NEW PORT RICHEY — More pieces of the puzzle are falling into place, but parts of the Affordable Care Act of 2010 remain a bit of a mystery, a panel of experts said Tuesday.
“Decoding the Health Care Act” included two local hospital administrators, Shayne George, the CEO at Regional Medical Center Bayonet Point, and Michael Yungmann, who took the reins as president at Morton Plant North Bay Hospital, in New Port Richey, on Jan. 6.
Providing other perspectives were insurance and tax advisers Richard G. Modglin, president of Modglin and Associates, based in Holiday, and Todd Unbehagen, president and CEO of Unbehagen Advisors, based in Tarpon Springs.
“They’re making so many loopholes,” cardiologist Rao Musunuru complained during the question-and-answer period at the Business Development Week luncheon. West Pasco Chamber of Commerce put on the event at Pasco-Hernando State College.
Nobody can tell yet if the ACA, often called “Obamacare,” will succeed, Musunuru observed.
The federal government took a carrot-and-stick approach in implementing the ACA, George said.
One of the “carrots” comes in the form of a tax credit up to 50 percent for small businesses with 25-or-fewer employees to provide medical insurance. The ACA does not require them to do so at this point.
The stick comes from the individual mandate that each person must find some type of medical insurance policy or face a penalty. The government delayed implementation of the employer mandate until 2015.
The act carries a big stick to “force hospitals to take a more comprehensive view” toward health care, Yungmann remarked, with a “heavy emphasis on prevention.”
“Every hospital out there is struggling with implementation” of the ACA, Yungmann said.
Complicating matters is whether Florida lawmakers will pass some form of Medicaid expansion this year. If not, up to 16,000 Pasco County residents could “slip through the cracks” and remain uninsured, Yungmann estimates.
Florida has been spending some $3 billion on uncompensated health care costs, Yungmann noted.
“That’s a huge burden businesses carry” at this time, Yungmann said. Firms in Florida also face heavy penalties if the state does not enact health exchanges for the poorest residents.
Hospitals are changing to a value-based payer system that shows good outcomes from treatment of patients, George said. In the past, hospitals got reimbursements on a value-based system using fees for each procedure, with little regard for the outcome.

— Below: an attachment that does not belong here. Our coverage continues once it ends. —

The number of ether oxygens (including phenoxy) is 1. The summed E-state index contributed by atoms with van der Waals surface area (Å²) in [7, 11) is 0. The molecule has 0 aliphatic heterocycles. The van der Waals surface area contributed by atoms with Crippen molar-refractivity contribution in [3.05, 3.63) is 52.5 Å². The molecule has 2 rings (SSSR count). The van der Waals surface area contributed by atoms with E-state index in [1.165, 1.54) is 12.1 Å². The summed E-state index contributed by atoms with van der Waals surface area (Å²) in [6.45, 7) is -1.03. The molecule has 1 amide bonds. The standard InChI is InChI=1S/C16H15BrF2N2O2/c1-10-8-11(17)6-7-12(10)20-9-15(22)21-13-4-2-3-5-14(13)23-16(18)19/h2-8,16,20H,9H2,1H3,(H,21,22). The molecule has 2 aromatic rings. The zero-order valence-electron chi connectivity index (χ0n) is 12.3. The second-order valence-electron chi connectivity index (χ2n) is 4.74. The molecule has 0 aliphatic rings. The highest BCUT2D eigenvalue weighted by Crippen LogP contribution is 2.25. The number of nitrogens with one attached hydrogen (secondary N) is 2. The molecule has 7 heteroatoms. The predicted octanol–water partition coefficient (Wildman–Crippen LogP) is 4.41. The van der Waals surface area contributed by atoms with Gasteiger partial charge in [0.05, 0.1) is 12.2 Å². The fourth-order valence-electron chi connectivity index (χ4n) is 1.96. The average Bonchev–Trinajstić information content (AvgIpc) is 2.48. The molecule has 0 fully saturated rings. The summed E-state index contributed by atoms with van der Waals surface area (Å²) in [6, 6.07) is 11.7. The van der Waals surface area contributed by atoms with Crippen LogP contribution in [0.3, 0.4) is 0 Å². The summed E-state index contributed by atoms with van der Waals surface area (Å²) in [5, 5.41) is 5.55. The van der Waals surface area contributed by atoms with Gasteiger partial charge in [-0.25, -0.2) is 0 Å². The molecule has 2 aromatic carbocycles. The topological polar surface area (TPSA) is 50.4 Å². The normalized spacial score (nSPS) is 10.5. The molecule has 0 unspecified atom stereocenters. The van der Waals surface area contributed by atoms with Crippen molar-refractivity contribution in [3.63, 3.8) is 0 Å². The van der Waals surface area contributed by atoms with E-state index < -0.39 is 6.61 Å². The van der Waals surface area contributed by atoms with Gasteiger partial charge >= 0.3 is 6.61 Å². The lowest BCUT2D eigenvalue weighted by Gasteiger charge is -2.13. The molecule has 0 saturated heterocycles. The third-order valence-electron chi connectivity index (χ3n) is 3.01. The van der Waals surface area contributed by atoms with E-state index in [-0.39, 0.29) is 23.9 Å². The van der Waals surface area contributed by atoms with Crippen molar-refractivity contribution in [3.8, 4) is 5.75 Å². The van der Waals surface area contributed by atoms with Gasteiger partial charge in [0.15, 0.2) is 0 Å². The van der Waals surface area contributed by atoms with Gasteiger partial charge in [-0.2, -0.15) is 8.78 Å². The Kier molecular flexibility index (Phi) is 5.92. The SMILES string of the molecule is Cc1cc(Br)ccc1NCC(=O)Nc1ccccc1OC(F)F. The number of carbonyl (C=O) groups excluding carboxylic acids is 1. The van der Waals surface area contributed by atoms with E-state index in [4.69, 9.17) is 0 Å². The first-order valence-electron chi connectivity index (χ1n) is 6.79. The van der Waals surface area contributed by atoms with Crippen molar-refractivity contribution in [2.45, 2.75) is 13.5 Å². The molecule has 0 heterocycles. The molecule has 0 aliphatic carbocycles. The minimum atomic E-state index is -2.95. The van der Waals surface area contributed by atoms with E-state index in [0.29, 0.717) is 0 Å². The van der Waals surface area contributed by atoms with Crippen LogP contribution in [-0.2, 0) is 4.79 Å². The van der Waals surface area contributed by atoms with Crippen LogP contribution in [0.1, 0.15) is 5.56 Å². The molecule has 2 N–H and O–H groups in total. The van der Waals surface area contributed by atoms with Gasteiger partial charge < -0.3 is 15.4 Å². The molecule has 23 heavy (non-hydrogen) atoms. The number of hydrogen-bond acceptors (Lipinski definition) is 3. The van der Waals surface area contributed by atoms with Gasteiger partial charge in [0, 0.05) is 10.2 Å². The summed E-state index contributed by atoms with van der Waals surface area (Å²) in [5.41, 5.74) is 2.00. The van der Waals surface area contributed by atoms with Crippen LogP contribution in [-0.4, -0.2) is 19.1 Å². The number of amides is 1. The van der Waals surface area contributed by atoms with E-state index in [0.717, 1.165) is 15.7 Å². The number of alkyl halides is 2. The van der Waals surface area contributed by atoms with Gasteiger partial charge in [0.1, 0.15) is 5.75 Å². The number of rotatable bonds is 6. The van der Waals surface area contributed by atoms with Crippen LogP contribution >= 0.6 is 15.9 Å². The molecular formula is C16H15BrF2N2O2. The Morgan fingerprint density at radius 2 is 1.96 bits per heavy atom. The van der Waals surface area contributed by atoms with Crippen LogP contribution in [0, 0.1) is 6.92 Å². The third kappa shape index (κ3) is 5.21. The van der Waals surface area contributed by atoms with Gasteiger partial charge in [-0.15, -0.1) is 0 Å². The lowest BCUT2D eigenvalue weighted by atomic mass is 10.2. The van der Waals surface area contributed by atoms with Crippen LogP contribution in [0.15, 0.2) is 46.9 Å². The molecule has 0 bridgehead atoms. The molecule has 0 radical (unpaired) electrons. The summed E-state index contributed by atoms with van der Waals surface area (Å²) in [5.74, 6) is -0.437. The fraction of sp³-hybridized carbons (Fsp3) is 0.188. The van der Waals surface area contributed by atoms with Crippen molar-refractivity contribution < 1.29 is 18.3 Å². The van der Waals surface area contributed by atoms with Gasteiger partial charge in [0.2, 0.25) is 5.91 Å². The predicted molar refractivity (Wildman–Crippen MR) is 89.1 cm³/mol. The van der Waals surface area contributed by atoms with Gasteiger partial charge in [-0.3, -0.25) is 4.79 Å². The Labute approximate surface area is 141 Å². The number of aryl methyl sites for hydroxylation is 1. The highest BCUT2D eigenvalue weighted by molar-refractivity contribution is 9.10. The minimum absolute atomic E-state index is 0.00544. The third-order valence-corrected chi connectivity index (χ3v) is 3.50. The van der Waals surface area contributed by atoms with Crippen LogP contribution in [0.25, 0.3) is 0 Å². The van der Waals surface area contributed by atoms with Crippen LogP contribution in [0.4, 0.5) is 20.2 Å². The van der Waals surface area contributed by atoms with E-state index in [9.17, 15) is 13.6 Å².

Hospitals and doctors will have to work more closely than ever before, George continued. In the future, people will be able to go to a website that lists how well each doctor did on treatments.
The total cost to extend coverage to the uninsured could amount to $1.1 trillion, Unbehagen said.
To help pay the expense, the government imposes an extra Medicare payroll tax for high-wage earners, starting at $200,000 for an individual.
A capital gains tax on unearned income could even impact S corporations, which many small businesses use, Unbehagen noted. The amount is 3.8 percent, with an extra 3 percent above a certain threshold, he said.
Hospital administrators probably are quite familiar with an excise tax on medical devices.
Tax law changes will make it harder for people to itemize medical expenses, Unbehagen observed. The former Schedule A threshold of 2.5 percent of income to claim medical deductions has risen to 10 percent.
A 10-percent excise tax on tanning beds also goes toward paying for ACA.
The government imposes a “Cadillac tax” on insurers that offer high-end policies for wealthy clients.
Quizzed if Obamacare is socialized medicine, Modglin said health insurance remains a private business with subsidies.
Most Americans not on Medicare could qualify for “substantial subsidies,” Modglin added.
ACA already has done away with refusing health insurance to people with pre-existing conditions, Modglin pointed out.
“That’s a huge improvement,” Modglin remarked. In the past, insurers had declined to cover as many as 40 percent of applicants with pre-existing conditions, such as diabetes.
New rules can create “skinny networks” of doctors and other health care providers for inexpensive policies, Modglin said.
“If you want to pay very little, you will have fewer choices,” Modglin added. People able to afford to pay higher premiums can maintain a full network of choices among doctors.
The IRS will enforce the new regulations, Unbehagen said. IRS will watch for companies that might try to start a separate division or subsidiary to skirt the law that requires a firm with 50 or more workers to offer health care policies.